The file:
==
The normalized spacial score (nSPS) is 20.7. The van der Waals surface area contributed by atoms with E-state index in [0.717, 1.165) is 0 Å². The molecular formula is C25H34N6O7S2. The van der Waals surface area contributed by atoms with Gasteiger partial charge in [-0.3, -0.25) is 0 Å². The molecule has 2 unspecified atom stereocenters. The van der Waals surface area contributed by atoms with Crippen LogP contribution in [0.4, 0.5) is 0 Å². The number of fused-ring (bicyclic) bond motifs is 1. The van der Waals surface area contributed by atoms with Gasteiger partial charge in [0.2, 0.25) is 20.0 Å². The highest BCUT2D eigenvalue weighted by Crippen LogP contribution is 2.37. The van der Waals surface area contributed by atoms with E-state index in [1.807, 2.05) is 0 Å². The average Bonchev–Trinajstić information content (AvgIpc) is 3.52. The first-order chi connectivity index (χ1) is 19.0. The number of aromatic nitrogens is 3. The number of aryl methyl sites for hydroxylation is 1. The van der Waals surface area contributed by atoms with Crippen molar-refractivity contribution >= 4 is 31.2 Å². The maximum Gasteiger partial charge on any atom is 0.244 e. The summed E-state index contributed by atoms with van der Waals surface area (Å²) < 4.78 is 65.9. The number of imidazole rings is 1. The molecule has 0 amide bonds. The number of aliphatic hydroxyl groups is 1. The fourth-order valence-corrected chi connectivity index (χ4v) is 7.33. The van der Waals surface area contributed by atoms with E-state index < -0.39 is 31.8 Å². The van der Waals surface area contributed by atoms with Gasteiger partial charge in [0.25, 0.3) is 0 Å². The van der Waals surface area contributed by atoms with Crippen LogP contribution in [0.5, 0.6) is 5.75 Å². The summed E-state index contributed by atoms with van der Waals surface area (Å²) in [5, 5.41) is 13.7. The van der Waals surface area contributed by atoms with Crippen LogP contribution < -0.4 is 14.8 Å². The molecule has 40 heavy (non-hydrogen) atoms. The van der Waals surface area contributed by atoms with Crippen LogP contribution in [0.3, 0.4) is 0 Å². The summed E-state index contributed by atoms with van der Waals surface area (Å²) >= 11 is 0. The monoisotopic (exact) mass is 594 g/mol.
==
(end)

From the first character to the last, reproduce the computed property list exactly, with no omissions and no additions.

The normalized spacial score (nSPS) is 20.7. The van der Waals surface area contributed by atoms with E-state index in [0.717, 1.165) is 0 Å². The molecular formula is C25H34N6O7S2. The van der Waals surface area contributed by atoms with Gasteiger partial charge in [-0.3, -0.25) is 0 Å². The molecule has 2 unspecified atom stereocenters. The van der Waals surface area contributed by atoms with Crippen LogP contribution in [0.4, 0.5) is 0 Å². The number of fused-ring (bicyclic) bond motifs is 1. The van der Waals surface area contributed by atoms with Gasteiger partial charge in [0.2, 0.25) is 20.0 Å². The highest BCUT2D eigenvalue weighted by Crippen LogP contribution is 2.37. The van der Waals surface area contributed by atoms with E-state index in [1.807, 2.05) is 0 Å². The average Bonchev–Trinajstić information content (AvgIpc) is 3.52. The first-order chi connectivity index (χ1) is 19.0. The number of aromatic nitrogens is 3. The number of aryl methyl sites for hydroxylation is 1. The van der Waals surface area contributed by atoms with Crippen molar-refractivity contribution >= 4 is 31.2 Å². The maximum Gasteiger partial charge on any atom is 0.244 e. The summed E-state index contributed by atoms with van der Waals surface area (Å²) < 4.78 is 65.9. The number of imidazole rings is 1. The molecule has 0 amide bonds. The number of aliphatic hydroxyl groups is 1. The fourth-order valence-corrected chi connectivity index (χ4v) is 7.33. The van der Waals surface area contributed by atoms with E-state index < -0.39 is 31.8 Å². The van der Waals surface area contributed by atoms with Gasteiger partial charge in [0.25, 0.3) is 0 Å². The van der Waals surface area contributed by atoms with Crippen LogP contribution in [0.5, 0.6) is 5.75 Å². The summed E-state index contributed by atoms with van der Waals surface area (Å²) in [5, 5.41) is 13.7. The van der Waals surface area contributed by atoms with Crippen LogP contribution < -0.4 is 14.8 Å². The molecule has 40 heavy (non-hydrogen) atoms. The van der Waals surface area contributed by atoms with Crippen LogP contribution in [0.3, 0.4) is 0 Å². The summed E-state index contributed by atoms with van der Waals surface area (Å²) >= 11 is 0. The monoisotopic (exact) mass is 594 g/mol.